Fuchsia 'Diana Wright'.


A beautiful pale flowered shrubby Fuchsia. In appearance it is very like F. magellanica var. molinae though with slightly larger flowers. It has the same pale, toothed foliage and pale cinnamon peeling bark on the stems. Unfortunately because of its similarity to the much commoner F. magellanica var. molinae there is a danger that it will slip out of cultivation without being noticed. This would be a great pity because it is a very different plant in other ways.
During the 1980's John Wright started a programme of hybridising Fuchsia species while studying the genus at the University of Reading. This is one of his more unexpected hybrids, raised by crossing F. magellanica var. molinae with F. fulgens. Both parents are reasonably hardy in the UK, F. fulgens may be cut to the ground in a hard winter but it usually regenerates strongly from the roots.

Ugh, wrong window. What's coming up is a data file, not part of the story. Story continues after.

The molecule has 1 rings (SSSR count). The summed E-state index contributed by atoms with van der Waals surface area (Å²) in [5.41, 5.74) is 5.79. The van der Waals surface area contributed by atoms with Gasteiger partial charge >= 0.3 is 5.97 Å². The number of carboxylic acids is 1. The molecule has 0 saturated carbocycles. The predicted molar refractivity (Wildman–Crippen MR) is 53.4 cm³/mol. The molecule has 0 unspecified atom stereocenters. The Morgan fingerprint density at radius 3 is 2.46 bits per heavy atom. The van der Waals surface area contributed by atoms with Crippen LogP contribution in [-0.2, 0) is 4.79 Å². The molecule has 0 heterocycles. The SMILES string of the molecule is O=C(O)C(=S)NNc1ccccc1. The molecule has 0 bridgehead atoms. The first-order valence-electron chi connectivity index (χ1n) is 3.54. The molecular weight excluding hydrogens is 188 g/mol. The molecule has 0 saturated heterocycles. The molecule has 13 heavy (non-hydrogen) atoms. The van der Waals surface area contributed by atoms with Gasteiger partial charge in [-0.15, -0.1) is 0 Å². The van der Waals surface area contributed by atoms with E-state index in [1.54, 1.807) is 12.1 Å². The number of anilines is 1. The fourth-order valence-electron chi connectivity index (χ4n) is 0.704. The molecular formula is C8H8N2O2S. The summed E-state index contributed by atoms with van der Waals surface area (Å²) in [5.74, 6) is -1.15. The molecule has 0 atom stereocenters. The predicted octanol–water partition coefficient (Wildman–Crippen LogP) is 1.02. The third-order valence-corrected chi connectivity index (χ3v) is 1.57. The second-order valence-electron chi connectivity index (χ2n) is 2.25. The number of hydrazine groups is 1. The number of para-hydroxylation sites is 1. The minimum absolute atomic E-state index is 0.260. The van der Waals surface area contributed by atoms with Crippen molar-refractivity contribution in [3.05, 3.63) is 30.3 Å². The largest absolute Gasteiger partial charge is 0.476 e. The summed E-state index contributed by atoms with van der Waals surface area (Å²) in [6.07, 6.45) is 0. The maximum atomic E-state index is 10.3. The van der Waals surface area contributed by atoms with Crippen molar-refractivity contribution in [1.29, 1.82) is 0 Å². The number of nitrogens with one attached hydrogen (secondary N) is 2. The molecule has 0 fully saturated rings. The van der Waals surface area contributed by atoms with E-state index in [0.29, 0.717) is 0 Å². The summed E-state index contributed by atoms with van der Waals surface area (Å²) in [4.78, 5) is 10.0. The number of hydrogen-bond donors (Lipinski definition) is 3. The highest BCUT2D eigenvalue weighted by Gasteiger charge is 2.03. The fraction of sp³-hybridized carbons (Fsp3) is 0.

F. magellanica comes from the southern South America and is widespread in Argentina and Chile. It is very variable and a great many forms are cultivated. F. magellanica var. molinae is one of the forms that grow strong trunks with peeling bark and it makes a large shrub in the UK.
F. fulgens comes from the cloud forests of Mexico and has become inportant in recent years because it seems to be resistant to fuschia mites. 'Diana Wright' seems to inherit this resistance although there is very little else in its appearance to suggest its Mexican parent.
Registered in 1984, it went into the Plant Nannies project to encourage local growers to take it up. The first young plants have already been propagated and they will be appearing at some of our coming events.